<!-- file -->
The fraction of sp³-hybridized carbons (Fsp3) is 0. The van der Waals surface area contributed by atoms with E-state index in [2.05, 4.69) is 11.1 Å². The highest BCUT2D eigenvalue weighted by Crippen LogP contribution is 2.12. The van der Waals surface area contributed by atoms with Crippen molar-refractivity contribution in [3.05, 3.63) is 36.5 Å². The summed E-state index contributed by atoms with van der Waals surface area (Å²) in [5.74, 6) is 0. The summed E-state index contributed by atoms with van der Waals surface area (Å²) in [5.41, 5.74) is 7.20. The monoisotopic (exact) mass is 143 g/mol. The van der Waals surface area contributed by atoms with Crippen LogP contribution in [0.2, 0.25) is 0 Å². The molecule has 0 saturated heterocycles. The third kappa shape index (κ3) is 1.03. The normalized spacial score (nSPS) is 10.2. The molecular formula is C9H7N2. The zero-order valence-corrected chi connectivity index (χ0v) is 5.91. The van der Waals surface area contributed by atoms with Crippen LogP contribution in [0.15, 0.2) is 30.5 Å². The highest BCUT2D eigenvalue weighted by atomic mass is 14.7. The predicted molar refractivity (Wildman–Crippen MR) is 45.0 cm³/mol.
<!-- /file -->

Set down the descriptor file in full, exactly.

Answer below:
The fraction of sp³-hybridized carbons (Fsp3) is 0. The van der Waals surface area contributed by atoms with E-state index in [2.05, 4.69) is 11.1 Å². The highest BCUT2D eigenvalue weighted by Crippen LogP contribution is 2.12. The van der Waals surface area contributed by atoms with Crippen molar-refractivity contribution in [3.05, 3.63) is 36.5 Å². The summed E-state index contributed by atoms with van der Waals surface area (Å²) in [5.74, 6) is 0. The summed E-state index contributed by atoms with van der Waals surface area (Å²) in [5.41, 5.74) is 7.20. The monoisotopic (exact) mass is 143 g/mol. The van der Waals surface area contributed by atoms with Crippen LogP contribution in [0.2, 0.25) is 0 Å². The molecule has 0 saturated heterocycles. The third kappa shape index (κ3) is 1.03. The normalized spacial score (nSPS) is 10.2. The molecular formula is C9H7N2. The zero-order valence-corrected chi connectivity index (χ0v) is 5.91. The van der Waals surface area contributed by atoms with Crippen LogP contribution in [0.15, 0.2) is 30.5 Å². The highest BCUT2D eigenvalue weighted by atomic mass is 14.7. The predicted molar refractivity (Wildman–Crippen MR) is 45.0 cm³/mol.